The accident occurred at approximately 5:30 p.m. on the east side of the tracks, according to Mount Shasta Police Department Lieutenant Joe Restine, when a 17 year-old on a motorcycle struck a group of mountain bikers, who were part of an afterschool program run by the Boys and Girls Club of the Siskiyous.

A collision between a motorcyclist and two mountain bikers near the McCloud Railway last Thursday left two Sisson School students injured – one seriously with a broken femur – and raised fresh concerns about competing interests for Mount Shasta’s backcountry trails.

The accident occurred at approximately 5:30 p.m. on the east side of the tracks, according to Mount Shasta Police Department Lieutenant Joe Restine, when a 17 year-old on a motorcycle struck a group of mountain bikers, who were part of an afterschool program run by the Boys and Girls Club of the Siskiyous.

The group of 12 riders had just dropped down from the Gateway Trail System and were following a short section of the railway en route to Shastice Park.

“The two that were injured were at the front of the group,” Restine said. The incident is being treated “as a traffic collision that happened off road with injuries,” Restine added. It is unknown the speed the motorcycle was going when the accident occurred.

In addition to the girl who broke her leg – a Sisson honor student and athlete – the lead rider in the group also suffered a broken hand. Because all involved in the incident are juveniles, their names aren’t being released.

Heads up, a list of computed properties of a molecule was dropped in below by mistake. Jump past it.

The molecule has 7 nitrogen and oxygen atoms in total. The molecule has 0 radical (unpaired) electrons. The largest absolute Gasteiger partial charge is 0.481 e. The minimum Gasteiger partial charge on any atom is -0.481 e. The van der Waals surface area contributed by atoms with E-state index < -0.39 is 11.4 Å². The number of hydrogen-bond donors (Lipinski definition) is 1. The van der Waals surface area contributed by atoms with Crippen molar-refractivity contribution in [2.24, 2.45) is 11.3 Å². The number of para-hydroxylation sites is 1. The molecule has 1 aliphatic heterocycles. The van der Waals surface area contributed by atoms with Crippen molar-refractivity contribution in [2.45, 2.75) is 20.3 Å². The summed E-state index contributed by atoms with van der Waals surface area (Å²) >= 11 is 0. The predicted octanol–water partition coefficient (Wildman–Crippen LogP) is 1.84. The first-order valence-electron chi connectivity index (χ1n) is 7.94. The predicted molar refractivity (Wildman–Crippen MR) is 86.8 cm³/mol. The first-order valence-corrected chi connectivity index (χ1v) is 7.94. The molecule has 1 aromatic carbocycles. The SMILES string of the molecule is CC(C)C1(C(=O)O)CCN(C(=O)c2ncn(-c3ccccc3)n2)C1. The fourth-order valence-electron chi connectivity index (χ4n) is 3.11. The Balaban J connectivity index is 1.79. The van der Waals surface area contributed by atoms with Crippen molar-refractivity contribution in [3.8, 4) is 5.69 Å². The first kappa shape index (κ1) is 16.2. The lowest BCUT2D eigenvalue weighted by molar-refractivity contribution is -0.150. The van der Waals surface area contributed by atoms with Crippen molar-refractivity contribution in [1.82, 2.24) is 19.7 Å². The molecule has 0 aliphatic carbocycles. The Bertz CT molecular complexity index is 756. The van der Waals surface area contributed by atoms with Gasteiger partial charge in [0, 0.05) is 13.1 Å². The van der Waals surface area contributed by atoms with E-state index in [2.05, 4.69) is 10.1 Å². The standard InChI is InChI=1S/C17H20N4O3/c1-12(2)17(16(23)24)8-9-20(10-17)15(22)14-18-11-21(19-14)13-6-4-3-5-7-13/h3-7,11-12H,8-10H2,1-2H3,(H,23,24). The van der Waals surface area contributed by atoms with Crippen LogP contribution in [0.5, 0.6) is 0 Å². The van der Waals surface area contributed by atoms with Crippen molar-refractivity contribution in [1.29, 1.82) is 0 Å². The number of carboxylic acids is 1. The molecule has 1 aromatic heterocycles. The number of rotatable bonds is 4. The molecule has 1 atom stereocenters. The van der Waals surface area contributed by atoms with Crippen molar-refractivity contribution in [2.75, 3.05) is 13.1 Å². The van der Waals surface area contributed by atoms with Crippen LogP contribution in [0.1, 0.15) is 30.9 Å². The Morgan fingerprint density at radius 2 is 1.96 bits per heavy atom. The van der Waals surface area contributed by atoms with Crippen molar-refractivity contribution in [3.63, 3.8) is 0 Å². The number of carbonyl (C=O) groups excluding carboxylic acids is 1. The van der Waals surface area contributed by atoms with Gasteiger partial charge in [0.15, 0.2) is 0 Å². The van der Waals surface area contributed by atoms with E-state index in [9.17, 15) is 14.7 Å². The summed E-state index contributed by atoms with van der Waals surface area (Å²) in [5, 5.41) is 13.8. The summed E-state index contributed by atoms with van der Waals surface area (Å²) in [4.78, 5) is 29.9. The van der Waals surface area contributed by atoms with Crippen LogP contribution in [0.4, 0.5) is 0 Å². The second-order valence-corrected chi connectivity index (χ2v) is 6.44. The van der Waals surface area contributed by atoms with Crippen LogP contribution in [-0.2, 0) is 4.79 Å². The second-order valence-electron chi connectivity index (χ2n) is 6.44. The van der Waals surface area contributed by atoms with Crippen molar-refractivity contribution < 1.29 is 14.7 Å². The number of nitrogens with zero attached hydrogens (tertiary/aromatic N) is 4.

“It has been very traumatic for everyone involved,” said the father of one of the injured children.

The section of the McCloud Railway where the accident occurred is popular with people walking dogs and hikers and families. The railroad right of way extends for 100 feet in either direction from the center of the tracks.

Owned by the late Jeff Forbis, the tracks have been effectively abandoned but are still private property. It is also not that easy to abandon a railroad. Various agencies are involved, including the Department of Homeland Security, as rail corridors have strategic value.

“It can never be built on,” said John Harch with the Mount Shasta Trail Association. “That is why trails are perfect for it.”

The problem begins when multiple uses occur and there is no clear authority about rules or even who is in charge. There are also conflicts between hikers and mountain bikers.

“It’s complicated and there is no easy answer,” Harch said. “The motorcycles can easily get higher on the mountain in minutes, and there are plenty of places for them up there.”

Harch urged motorcyclists to use common sense and ride carefully in areas that are popular with children, dogs and people.